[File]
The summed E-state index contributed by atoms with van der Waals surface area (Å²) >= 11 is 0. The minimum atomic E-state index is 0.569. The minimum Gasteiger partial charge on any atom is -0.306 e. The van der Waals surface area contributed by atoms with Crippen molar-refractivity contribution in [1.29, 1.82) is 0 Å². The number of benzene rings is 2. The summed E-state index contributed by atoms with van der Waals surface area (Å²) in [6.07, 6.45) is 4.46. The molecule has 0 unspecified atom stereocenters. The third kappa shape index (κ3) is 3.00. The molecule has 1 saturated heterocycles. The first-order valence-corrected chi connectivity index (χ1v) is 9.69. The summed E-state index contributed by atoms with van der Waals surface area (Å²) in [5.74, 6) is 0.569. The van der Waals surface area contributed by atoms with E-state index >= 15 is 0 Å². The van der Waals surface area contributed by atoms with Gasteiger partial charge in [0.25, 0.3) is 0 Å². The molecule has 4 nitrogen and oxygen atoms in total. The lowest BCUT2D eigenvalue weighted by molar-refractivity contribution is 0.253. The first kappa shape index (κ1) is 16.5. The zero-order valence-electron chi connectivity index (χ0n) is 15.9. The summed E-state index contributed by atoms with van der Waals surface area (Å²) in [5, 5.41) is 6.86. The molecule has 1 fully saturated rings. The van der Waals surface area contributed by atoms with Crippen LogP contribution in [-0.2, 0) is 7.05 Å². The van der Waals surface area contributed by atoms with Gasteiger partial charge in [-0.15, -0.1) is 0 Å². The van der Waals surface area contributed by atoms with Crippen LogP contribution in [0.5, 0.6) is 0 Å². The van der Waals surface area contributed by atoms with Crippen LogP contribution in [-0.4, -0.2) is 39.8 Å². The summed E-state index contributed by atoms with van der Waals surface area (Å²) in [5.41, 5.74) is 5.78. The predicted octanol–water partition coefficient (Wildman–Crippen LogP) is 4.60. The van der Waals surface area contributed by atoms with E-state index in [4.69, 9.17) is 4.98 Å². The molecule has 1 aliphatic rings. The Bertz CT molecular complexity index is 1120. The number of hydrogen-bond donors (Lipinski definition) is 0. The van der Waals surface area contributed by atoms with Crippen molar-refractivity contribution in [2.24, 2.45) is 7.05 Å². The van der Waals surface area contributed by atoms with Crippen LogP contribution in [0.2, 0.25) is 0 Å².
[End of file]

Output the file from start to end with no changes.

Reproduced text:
The summed E-state index contributed by atoms with van der Waals surface area (Å²) >= 11 is 0. The minimum atomic E-state index is 0.569. The minimum Gasteiger partial charge on any atom is -0.306 e. The van der Waals surface area contributed by atoms with Crippen molar-refractivity contribution in [1.29, 1.82) is 0 Å². The number of benzene rings is 2. The summed E-state index contributed by atoms with van der Waals surface area (Å²) in [6.07, 6.45) is 4.46. The molecule has 0 unspecified atom stereocenters. The third kappa shape index (κ3) is 3.00. The molecule has 1 saturated heterocycles. The first-order valence-corrected chi connectivity index (χ1v) is 9.69. The summed E-state index contributed by atoms with van der Waals surface area (Å²) in [5.74, 6) is 0.569. The van der Waals surface area contributed by atoms with E-state index >= 15 is 0 Å². The van der Waals surface area contributed by atoms with Gasteiger partial charge in [0.25, 0.3) is 0 Å². The molecule has 4 nitrogen and oxygen atoms in total. The lowest BCUT2D eigenvalue weighted by molar-refractivity contribution is 0.253. The first kappa shape index (κ1) is 16.5. The zero-order valence-electron chi connectivity index (χ0n) is 15.9. The summed E-state index contributed by atoms with van der Waals surface area (Å²) in [5, 5.41) is 6.86. The molecule has 1 fully saturated rings. The van der Waals surface area contributed by atoms with Crippen LogP contribution in [-0.2, 0) is 7.05 Å². The van der Waals surface area contributed by atoms with Gasteiger partial charge in [-0.15, -0.1) is 0 Å². The van der Waals surface area contributed by atoms with Crippen LogP contribution in [0.5, 0.6) is 0 Å². The van der Waals surface area contributed by atoms with Crippen LogP contribution in [-0.4, -0.2) is 39.8 Å². The summed E-state index contributed by atoms with van der Waals surface area (Å²) in [5.41, 5.74) is 5.78. The predicted octanol–water partition coefficient (Wildman–Crippen LogP) is 4.60. The van der Waals surface area contributed by atoms with E-state index in [4.69, 9.17) is 4.98 Å². The molecule has 1 aliphatic rings. The Bertz CT molecular complexity index is 1120. The number of hydrogen-bond donors (Lipinski definition) is 0. The van der Waals surface area contributed by atoms with Crippen molar-refractivity contribution in [2.24, 2.45) is 7.05 Å². The van der Waals surface area contributed by atoms with Crippen LogP contribution in [0.2, 0.25) is 0 Å².